I will never be able to repay my awesome neighbors for their tremendous kindnesses, and I am blessed to know them. My furry kids were happy to see me and my home was toasty and warm. I do wonder, however, why the Universe chose to preclude me from experiencing Blizzard 2016. I guess some experiences are meant to be, and it isn’t until much later that we see the Great Plan. It is often later when we realize the ‘why’ and are able to nod our heads and say, “Oh, now I get it.” I believe that to be true, but I’ll never leave the house without my laptop again.

Stay warm out there, my friends.



About Eleanor


Puerto Rican novelist, Eleanor Parker Sapia, was raised in the United States, Puerto Rico, and Europe. Eleanor’s careers as an artist, counselor, alternative health practitioner, Spanish language family support worker, and a refugee case worker, inspire her stories.

‘A Decent Woman, Eleanor’s debut novel, set in turn of the nineteenth century Puerto Rico, was selected as 2015 July Book of the Month for Las Comadres & Friends National Latino Book Club, and is listed in Centro Voices, The Center of Puerto Rican Studies, ‘Essential Boricua Reading for the 2015 Holiday Season’. Book clubs across the United States continue to enjoy A Decent Woman. Eleanor is featured in the anthology, ‘Latina Authors and Their Muses’, edited by Mayra Calvani, and in the soon-to-be released anthology, Organic Coffee, Haphazardly, edited by Allie Burke. Eleanor is a proud member of Las Comadres Para Las Americas, PEN America, The National Association of Professional Women, and the Historical Novel Society, and she is a contributing writer at Organic Coffee, Haphazardly Literary Society. When not writing, she loves facilitating creativity groups, reads, and tells herself she is making plans to walk El Camino de Santiago de Compostela a second time.

Eleanor is a mother of two wonderful adult children and currently lives in West Virginia, where she is writing her second novel, ‘The Lament of Sister Maria Immaculata’, and a collection of short stories.



Holiday Newsletter: Eleanor Parker Sapia



Before I share my Holiday news, I’d like to wish my wonderful family, friends, online friends, readers, and blog subscribers a blessed Holiday season and all the very best for 2016!

Thank you for your support and friendship during my writing journey that ended with the February 2015 publication of my first novel, ‘A Decent Woman’, which continues to be a dream come true. I’m excited to share that my second novel, ‘The Island of Goats’ or ‘The Lament of Sister Maria Inmaculada’ (can’t decide on a title) will be published in 2016! I love this new story and characters as much as I love the story and characters of ‘A Decent Woman’.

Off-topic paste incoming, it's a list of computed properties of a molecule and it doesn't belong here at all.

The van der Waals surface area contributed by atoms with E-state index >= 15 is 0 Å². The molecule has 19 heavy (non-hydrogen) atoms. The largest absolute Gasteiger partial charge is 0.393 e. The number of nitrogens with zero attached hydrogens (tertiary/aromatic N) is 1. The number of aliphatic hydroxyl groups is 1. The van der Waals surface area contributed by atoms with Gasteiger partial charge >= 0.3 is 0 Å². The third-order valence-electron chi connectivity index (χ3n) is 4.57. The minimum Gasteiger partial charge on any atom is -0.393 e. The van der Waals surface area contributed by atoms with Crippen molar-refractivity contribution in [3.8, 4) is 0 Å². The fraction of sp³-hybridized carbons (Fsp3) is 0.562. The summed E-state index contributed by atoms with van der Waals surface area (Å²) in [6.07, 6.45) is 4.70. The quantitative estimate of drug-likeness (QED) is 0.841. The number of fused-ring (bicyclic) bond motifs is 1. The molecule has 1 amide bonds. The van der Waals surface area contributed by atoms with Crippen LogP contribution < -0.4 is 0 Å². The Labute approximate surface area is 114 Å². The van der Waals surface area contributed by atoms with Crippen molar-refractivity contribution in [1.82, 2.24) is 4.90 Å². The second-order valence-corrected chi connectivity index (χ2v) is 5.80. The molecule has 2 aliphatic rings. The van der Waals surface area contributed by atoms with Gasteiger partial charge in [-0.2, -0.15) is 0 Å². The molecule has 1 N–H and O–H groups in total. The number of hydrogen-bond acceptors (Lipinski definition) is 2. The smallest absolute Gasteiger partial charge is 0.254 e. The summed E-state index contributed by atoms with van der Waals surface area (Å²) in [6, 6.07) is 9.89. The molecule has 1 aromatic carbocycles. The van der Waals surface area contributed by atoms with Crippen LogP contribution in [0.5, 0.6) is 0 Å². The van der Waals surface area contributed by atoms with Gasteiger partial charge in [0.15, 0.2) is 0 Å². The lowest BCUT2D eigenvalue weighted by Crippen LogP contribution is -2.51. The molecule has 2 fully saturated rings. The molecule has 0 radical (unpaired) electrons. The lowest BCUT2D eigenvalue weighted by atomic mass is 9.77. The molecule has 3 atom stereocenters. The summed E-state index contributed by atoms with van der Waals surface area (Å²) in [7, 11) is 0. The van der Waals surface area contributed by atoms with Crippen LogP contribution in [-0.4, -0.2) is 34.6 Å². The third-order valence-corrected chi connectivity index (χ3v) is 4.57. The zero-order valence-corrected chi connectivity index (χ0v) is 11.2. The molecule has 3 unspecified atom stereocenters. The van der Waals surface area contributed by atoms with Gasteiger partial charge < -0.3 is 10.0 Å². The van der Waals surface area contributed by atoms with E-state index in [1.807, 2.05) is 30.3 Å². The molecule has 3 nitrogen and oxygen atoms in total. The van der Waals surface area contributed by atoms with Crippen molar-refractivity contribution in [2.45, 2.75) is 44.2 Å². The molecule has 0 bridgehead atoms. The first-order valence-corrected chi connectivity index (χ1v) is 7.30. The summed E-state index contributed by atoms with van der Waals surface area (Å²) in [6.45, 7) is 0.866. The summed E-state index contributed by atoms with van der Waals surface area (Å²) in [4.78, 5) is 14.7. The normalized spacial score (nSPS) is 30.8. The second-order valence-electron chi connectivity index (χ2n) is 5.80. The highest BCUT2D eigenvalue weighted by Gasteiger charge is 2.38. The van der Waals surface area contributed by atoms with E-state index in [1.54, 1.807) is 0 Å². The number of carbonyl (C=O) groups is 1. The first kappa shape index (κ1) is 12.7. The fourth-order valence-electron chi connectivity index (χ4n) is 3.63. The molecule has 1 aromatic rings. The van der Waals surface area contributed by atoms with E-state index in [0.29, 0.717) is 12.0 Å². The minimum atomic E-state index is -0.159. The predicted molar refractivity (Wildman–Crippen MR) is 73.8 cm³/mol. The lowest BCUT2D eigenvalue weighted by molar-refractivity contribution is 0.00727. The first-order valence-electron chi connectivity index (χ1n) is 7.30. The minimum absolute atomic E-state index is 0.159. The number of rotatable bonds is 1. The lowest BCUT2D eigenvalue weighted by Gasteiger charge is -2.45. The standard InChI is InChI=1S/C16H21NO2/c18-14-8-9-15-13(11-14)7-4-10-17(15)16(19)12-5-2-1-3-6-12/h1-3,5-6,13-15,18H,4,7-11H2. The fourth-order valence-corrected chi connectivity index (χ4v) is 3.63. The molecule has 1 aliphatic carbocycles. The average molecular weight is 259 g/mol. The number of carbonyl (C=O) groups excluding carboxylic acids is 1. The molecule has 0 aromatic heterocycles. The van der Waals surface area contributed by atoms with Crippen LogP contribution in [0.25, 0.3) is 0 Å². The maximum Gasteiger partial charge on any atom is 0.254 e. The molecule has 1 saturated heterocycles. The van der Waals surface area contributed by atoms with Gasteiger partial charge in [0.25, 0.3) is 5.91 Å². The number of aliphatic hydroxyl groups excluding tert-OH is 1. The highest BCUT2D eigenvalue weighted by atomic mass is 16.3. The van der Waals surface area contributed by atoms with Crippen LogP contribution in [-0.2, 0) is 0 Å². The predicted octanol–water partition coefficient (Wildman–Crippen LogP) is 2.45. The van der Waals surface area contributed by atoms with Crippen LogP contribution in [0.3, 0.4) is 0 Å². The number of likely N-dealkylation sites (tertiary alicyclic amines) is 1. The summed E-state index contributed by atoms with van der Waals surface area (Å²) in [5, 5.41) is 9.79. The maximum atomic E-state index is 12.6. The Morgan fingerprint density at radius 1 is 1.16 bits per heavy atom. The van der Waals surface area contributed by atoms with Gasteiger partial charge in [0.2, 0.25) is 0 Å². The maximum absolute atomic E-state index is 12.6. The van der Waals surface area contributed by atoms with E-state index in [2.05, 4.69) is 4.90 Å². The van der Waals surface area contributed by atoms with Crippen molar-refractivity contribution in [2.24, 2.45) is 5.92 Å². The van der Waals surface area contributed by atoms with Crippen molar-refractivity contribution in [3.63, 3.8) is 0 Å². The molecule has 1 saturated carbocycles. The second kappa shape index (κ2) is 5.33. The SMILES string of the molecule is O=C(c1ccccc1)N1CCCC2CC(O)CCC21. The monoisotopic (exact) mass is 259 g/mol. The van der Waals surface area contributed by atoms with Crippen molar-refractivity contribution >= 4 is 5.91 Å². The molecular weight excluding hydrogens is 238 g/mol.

Holiday Newsletter

For the first time in four years since I moved into this old, quirky house in West Virginia, I am hosting my family for Christmas dinner. We will come together, minus my son who lives in Holland, which makes me sad. We will sure miss Matthew, and thank God for our plans to meet up in New York City in early 2016!

Since I am the only one who lives out of state, and to make it easier for my loved ones, I drove to Virginia and Maryland for Thanksgiving and Christmas. This year, however, I put my foot down and insisted my family come to me 🙂 Now, I’m the Christmas spirit! Most years I didn’t bother putting a tree up and decorations were at a minumum in my home, but this year my home looks and smells amazing. And the rush is on to finish wrapping gifts, send out Christmas cards, and get the house ready for my family. Get the house ready. OMG…I forgot how much work and preparation are necessary to host a family dinner!

Looking around the house on Monday, the to-do list from this year (and last year, and let’s face it…the year before that), stared at me in the face:

An empty fridge; the wooden steps I was delighted to discover under the horrid blue shag carpeting I removed immediately upon moving in, need white paint and wax; the twelve door frames (including two closets), 16 windows, and wide, wood floor boards in every room that I meant to paint white last year; the two paneled walls in the dining room still need painting; the laundry piled high on the washer and dryer in the laundry room; and the two guest bedrooms still need painting. Thank God I painted my bedroom, kitchen, laundry room and bathroom last year.